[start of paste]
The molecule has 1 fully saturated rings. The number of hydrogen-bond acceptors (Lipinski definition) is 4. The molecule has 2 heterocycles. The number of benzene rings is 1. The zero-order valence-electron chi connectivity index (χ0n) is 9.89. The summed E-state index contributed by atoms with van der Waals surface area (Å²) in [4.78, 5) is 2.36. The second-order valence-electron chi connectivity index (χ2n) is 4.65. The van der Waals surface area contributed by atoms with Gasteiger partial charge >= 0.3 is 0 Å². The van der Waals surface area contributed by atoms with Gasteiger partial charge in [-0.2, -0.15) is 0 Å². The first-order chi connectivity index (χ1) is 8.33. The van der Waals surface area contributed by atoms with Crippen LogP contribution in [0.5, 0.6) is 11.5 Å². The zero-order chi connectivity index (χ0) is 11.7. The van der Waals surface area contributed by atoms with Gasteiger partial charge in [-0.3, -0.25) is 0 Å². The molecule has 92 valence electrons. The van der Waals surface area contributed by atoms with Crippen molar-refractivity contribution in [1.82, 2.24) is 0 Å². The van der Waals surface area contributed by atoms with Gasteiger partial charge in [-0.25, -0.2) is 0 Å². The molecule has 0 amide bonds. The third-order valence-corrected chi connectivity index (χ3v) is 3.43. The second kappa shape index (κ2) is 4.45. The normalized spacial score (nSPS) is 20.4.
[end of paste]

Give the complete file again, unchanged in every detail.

The molecule has 1 fully saturated rings. The number of hydrogen-bond acceptors (Lipinski definition) is 4. The molecule has 2 heterocycles. The number of benzene rings is 1. The zero-order valence-electron chi connectivity index (χ0n) is 9.89. The summed E-state index contributed by atoms with van der Waals surface area (Å²) in [4.78, 5) is 2.36. The second-order valence-electron chi connectivity index (χ2n) is 4.65. The van der Waals surface area contributed by atoms with Gasteiger partial charge >= 0.3 is 0 Å². The van der Waals surface area contributed by atoms with Gasteiger partial charge in [-0.2, -0.15) is 0 Å². The first-order chi connectivity index (χ1) is 8.33. The van der Waals surface area contributed by atoms with Crippen LogP contribution in [0.5, 0.6) is 11.5 Å². The zero-order chi connectivity index (χ0) is 11.7. The van der Waals surface area contributed by atoms with Gasteiger partial charge in [-0.3, -0.25) is 0 Å². The molecule has 92 valence electrons. The van der Waals surface area contributed by atoms with Crippen molar-refractivity contribution in [1.82, 2.24) is 0 Å². The van der Waals surface area contributed by atoms with Gasteiger partial charge in [-0.25, -0.2) is 0 Å². The molecule has 0 amide bonds. The third-order valence-corrected chi connectivity index (χ3v) is 3.43. The second kappa shape index (κ2) is 4.45. The normalized spacial score (nSPS) is 20.4.